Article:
Look dhfenno, I'm not trying to argue with you, o.k? Maybe I'm reading more into your text than is there, but if you're looking to have a fight about this, the floor is yours...I'm done. I also have no authority with IDPA (beyond being an SO and MD of my local club) and can only read the book, same as you. You have asked for an interpretation. If it was black and white, in your mind even, you wouldn't have needed to ask.

    Anyway, to your points:
    1) The rule book is there for everyone. If you want to dispute a call some SO has made, it is there to back you up. Is that your "repsonsbility?" Well, yes -- as a participant in the sport, you should be up on the rules. If you don't think you should have to be able to defend your decisions based on those rules, then don't dispute the judgements of SOs and MDs. I guess. Those guys have the same book as you, but human interpretation of written text can differ -- and even basic reading comprehension can fail us all from time to time. It is always good to be conversant with your "rights" under any set of rules. Additionally, you are asking about doing something out of the norm. Something that, by the very way you've explained it, is intended to circumvent the stated reasoning of the rule. If you're going to play on the edge like that, you'd be wise to be prepared to defend your decision. Seems logical to me.

    2) It is a violation of the spirit of the rule because YOU SAID you wanted to use a different material so that the mags would be heavier. The rule says DON'T add weight to your mags. I've already said if you keep it within the 1 oz. limit it seems that it should be permissable -- regardless of why you do it. I didn't say wanting to add weight to your mags makes you a bad person or violates some ethical standard. I said it violates the expressed language of the rule. And it does.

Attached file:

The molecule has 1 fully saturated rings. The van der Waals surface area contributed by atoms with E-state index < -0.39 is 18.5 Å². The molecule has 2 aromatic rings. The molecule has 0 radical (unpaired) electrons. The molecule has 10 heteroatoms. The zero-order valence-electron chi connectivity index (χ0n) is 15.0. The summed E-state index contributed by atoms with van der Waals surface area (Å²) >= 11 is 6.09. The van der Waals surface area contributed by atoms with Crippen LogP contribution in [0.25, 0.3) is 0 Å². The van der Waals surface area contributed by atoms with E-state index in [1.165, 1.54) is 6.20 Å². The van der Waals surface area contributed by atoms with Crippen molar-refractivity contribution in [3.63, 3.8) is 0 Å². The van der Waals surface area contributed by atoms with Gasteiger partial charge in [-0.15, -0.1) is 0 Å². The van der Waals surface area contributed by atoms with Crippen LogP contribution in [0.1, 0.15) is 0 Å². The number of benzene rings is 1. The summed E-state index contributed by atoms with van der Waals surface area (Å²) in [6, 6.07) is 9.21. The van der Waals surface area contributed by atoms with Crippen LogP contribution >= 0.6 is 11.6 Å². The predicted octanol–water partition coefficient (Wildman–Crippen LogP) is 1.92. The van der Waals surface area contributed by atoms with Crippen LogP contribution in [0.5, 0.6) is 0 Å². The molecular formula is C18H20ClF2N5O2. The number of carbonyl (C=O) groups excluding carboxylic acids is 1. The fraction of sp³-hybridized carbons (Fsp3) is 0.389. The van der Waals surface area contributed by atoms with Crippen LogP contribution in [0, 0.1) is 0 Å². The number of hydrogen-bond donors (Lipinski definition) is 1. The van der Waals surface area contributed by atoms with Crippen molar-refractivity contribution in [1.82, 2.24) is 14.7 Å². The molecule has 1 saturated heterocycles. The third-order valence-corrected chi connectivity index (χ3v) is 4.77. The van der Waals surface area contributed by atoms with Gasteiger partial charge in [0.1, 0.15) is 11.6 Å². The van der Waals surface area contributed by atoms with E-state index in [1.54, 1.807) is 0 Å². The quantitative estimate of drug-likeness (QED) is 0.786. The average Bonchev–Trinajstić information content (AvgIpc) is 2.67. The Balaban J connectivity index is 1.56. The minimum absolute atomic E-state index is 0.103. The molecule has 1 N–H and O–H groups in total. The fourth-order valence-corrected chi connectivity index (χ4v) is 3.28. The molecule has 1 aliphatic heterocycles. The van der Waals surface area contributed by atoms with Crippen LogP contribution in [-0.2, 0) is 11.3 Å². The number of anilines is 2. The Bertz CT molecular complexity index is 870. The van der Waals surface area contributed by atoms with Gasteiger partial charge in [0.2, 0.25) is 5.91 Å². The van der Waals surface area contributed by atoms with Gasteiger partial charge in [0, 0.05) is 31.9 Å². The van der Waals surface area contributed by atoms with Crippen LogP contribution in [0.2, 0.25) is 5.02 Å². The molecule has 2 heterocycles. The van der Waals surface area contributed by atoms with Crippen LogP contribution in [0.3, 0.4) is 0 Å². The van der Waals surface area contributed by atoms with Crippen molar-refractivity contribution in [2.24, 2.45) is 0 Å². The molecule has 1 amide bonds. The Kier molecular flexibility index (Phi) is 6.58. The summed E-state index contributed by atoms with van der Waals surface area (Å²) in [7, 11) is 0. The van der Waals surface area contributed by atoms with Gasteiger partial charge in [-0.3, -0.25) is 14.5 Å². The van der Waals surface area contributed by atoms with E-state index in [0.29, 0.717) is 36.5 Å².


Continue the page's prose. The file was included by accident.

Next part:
3) A cop may decide your driving is unsafe and write you a ticket for any number of reasons -- regardless of the posted speed. (Too fast for weather conditions, aggressive, etc.) But the law says don't exceed 55 mph. It doesn't get into your reasoning for doing so. Comparing apples to oranges. And, (once more) regardless of intent - if you're within the speed limit (or the weight limit in this case) you aren't going to get nailed for it. And if you do, you can point to the rule book (law) and get your day in court.

    4/5) The book is black and white. The rule says don't add weight. Mags may be up to one ounce heavier than factory mags. As Jim said, you may choose to interpret this as, "Add weight up to 0.99999 oz." if you want.

    The book also says, in Competition Rule C2, "Competitors will refrain from ... the use of illegal equipment, which, in the opinion of the match director, tends to make a travesty of IDPA." Did you catch that "in the opinion of the Match Director" part? Guess what? If a MD looks at your0.99999 oz. base pads and says, "you're adding weight to your mags and that, in my opinion, violates the spirit of the rule, even though they aren't technically over the allowable limit. You're DQ'd," he's within his rights as MD. Good luck barking up the chain of command to get his decision overruled. That's why I suggested you stay non-confrontational and keep your reasoning to yourself. 99% of MDs are probably going to say, if it makes weight, I'm ok with it. That's your que to drop the issue.

    6) Sorry, you had mentioned that you see these for 1911s in the catalogs. I just wanted to point out that the platform doesn't matter.

    I still think if you want an answer you can print out and carry with you to argue the point with your local MDs, you'll need to get it from HQ, in writing.

    Another good example of how, when someone feels the need to point out how "black and white" a situation is, that's a tip off that it really ISN'T. :rolleyes:

  15. Jim Watson

    Jim Watson Well-Known Member

    Sorry, dhfenno, if you want to live on the edge, you have to account for human nature. Want to ballast your magazines, be prepared to defend it.